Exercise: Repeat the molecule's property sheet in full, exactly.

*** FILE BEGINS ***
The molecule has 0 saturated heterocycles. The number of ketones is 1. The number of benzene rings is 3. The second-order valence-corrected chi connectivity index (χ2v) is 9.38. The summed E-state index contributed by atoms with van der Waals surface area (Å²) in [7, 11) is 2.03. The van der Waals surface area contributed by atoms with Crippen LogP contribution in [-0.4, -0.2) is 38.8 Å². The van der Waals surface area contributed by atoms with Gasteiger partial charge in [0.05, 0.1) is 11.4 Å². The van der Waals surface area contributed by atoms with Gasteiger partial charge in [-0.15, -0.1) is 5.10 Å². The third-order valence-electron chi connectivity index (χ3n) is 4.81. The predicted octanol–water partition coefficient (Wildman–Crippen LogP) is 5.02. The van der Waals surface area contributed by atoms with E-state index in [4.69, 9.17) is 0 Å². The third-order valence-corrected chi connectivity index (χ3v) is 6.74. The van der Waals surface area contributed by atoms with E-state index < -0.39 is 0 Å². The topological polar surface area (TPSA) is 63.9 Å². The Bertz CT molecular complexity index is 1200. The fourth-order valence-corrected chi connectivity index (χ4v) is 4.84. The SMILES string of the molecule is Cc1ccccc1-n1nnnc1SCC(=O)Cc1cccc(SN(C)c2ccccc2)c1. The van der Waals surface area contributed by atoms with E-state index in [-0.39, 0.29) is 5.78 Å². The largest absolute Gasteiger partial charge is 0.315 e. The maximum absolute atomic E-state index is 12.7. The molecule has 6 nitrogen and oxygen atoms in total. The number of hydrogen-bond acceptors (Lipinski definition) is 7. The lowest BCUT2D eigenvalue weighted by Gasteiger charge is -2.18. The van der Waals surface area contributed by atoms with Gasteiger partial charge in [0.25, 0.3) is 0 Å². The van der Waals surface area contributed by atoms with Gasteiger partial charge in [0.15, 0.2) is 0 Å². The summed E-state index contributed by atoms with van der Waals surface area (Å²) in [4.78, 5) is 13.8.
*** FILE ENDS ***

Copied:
The molecule has 0 saturated heterocycles. The number of ketones is 1. The number of benzene rings is 3. The second-order valence-corrected chi connectivity index (χ2v) is 9.38. The summed E-state index contributed by atoms with van der Waals surface area (Å²) in [7, 11) is 2.03. The van der Waals surface area contributed by atoms with Crippen LogP contribution in [-0.4, -0.2) is 38.8 Å². The van der Waals surface area contributed by atoms with Gasteiger partial charge in [0.05, 0.1) is 11.4 Å². The van der Waals surface area contributed by atoms with Gasteiger partial charge in [-0.15, -0.1) is 5.10 Å². The third-order valence-electron chi connectivity index (χ3n) is 4.81. The predicted octanol–water partition coefficient (Wildman–Crippen LogP) is 5.02. The van der Waals surface area contributed by atoms with E-state index in [4.69, 9.17) is 0 Å². The third-order valence-corrected chi connectivity index (χ3v) is 6.74. The van der Waals surface area contributed by atoms with E-state index < -0.39 is 0 Å². The topological polar surface area (TPSA) is 63.9 Å². The Bertz CT molecular complexity index is 1200. The fourth-order valence-corrected chi connectivity index (χ4v) is 4.84. The SMILES string of the molecule is Cc1ccccc1-n1nnnc1SCC(=O)Cc1cccc(SN(C)c2ccccc2)c1. The van der Waals surface area contributed by atoms with E-state index in [-0.39, 0.29) is 5.78 Å². The largest absolute Gasteiger partial charge is 0.315 e. The maximum absolute atomic E-state index is 12.7. The molecule has 6 nitrogen and oxygen atoms in total. The number of hydrogen-bond acceptors (Lipinski definition) is 7. The lowest BCUT2D eigenvalue weighted by Gasteiger charge is -2.18. The van der Waals surface area contributed by atoms with Gasteiger partial charge in [0.25, 0.3) is 0 Å². The van der Waals surface area contributed by atoms with Gasteiger partial charge in [0.15, 0.2) is 0 Å². The summed E-state index contributed by atoms with van der Waals surface area (Å²) in [4.78, 5) is 13.8.